The location of these reserves away from their main markets means that substantial capital investment will be needed before they can be fully accessed. In the oil industry, investment will be required to: find and develop new reserves; increase refining capacity to meet the anticipated demand for oil-based products; facilitate the manufacture of light products from increasingly heavy crude oils; comply with existing and anticipated environmental legislation. The total new capital required in the oil industry in the next decade is estimated to be as much as $ 2000 billion.

The primary source of finance will be oil and gas revenues. Debt finance will continue to be available for attractive projects, but the energy business is competing for increasingly scarce finance. As a result, it is likely that the use of project finance will increase in the energy business. In view of their past experience with developing companies, lending institutions, while insisting on economic viability of the project, place even greater emphasis on favourable political conditions in the country where the project is located. More sophisticated and imaginatively structured finance and risk management tools will, therefore, need to be developed. State owned oil companies need to ensure that they are as efficient as their competitors and better able to compete successfully with private companies.

It is a well known fact that there are very few externally funded oil and gas development projects which have resulted in a loss to the financiers. The international financiers and capital markets, therefore, should regard oil and gas development projects in the developing world as relatively low-risk and be willing to meet their financial requirements without undue apprehension. The energy industry of the developed world is in a perfect position to help the developing countries; it has the technology, the expertise and the money. A balanced portfolio in terms of geographical spread, the oil and gas mix, the breadth and depth of operation (upstream, downstream and chemicals) is in the mutual interest of the developed and the developing countries.

The geographical diversification of the energy available to the world and its effective utilization for the sustained growth of the mankind requires us to look at new global linkages between the developed and the developing world. Democratization of energy affairs at the international level is, therefore, essential in order to obtain greater participation by all. To achieve these objectives of international sharing and participation, I would like to put forward the following concepts:-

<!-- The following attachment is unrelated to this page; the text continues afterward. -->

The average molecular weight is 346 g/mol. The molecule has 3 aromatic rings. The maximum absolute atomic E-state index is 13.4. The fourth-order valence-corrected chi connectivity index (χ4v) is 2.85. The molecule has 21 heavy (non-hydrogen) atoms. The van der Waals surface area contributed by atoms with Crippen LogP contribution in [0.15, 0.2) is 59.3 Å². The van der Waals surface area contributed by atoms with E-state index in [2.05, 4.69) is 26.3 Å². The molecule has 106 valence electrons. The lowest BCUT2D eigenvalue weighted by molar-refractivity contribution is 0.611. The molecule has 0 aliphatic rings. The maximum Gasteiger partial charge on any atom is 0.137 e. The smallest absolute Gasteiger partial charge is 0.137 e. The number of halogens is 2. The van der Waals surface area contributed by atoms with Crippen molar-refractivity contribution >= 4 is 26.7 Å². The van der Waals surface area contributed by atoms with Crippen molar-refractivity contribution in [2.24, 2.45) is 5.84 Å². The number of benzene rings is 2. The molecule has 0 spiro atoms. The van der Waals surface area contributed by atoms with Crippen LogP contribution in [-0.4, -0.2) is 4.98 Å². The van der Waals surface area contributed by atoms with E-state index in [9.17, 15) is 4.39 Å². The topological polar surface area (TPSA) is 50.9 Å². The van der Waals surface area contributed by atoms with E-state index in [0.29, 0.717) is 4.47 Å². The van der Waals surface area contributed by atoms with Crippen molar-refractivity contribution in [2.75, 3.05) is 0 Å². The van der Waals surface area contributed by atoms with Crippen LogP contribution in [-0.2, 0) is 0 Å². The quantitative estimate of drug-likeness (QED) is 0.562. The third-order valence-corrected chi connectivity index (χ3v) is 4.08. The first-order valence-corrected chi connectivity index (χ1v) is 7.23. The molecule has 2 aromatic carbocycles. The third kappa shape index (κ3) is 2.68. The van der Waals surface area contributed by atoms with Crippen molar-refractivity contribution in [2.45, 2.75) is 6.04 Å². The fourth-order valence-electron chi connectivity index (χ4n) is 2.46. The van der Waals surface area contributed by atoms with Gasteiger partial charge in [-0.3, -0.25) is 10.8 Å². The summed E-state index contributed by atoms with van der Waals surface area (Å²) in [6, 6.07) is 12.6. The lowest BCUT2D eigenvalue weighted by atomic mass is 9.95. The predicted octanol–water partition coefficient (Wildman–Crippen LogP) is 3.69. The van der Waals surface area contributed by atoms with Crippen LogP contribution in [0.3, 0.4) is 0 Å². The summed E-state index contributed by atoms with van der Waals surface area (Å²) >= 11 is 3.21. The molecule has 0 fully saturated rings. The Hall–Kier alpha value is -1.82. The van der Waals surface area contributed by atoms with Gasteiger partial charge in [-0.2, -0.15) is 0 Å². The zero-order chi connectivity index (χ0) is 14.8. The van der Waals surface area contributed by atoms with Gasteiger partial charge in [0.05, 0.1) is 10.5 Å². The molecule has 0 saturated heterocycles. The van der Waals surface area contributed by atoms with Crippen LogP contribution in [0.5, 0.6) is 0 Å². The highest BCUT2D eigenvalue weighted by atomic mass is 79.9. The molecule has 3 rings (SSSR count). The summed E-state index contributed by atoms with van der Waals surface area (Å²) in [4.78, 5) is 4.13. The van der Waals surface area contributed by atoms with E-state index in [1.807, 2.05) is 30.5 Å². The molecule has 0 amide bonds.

Macro Linkages: With the disintegration of the Soviet Union and the emergence of the Commonwealth of Independent States (CIS), a totally new opportunity has become available to the world to more beneficially employ the vast financial resources of Middle East, the inexhaustible energy resources of the Central Asian States and the trained technical and managerial manpower available in South Asia. This triangular linkage in a contiguous land mass having a market of 1.5 billion consumers, will be able to provide a very stabilizing factor in the growth of energy industry worldwide. To implement such a linkage, a forum needs to be conceived and named as CAMESACOM (Central Asian, Middle East/South Asia Commonwealth).

Micro Linkages: Perhaps no industry has weathered more turbulent storms of change in the past 25 years than the world oil and gas industry. While soaring performance trends launched an era of unbridled growth during the 70's, plummeting profit margins created near-crippling over-capacity just one decade later. Such jarring upheavals trigger an industry-wide struggle for survival. Certain measures that could minimize turbulence and encourage equilibrium are identified as follows:-

a) Strengthening internal and external communication channels.

b) Streamlining and Integrating information systems.

c) Simplifying business processes.

I wish to conclude by saying that the developing countries would welcome any help from the developed world to implement the linkages proposed above so that we may start the 21st century with a more economically balanced world than we are today. Let it be our commitment to the future that we dedicate our utmost endeavours to achieving this objective through integrating our operations, optimising our resources and implementing our projects in the most efficient manner.
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Author:Hak, Shahid K.
Publication:Economic Review
Date:Sep 1, 1993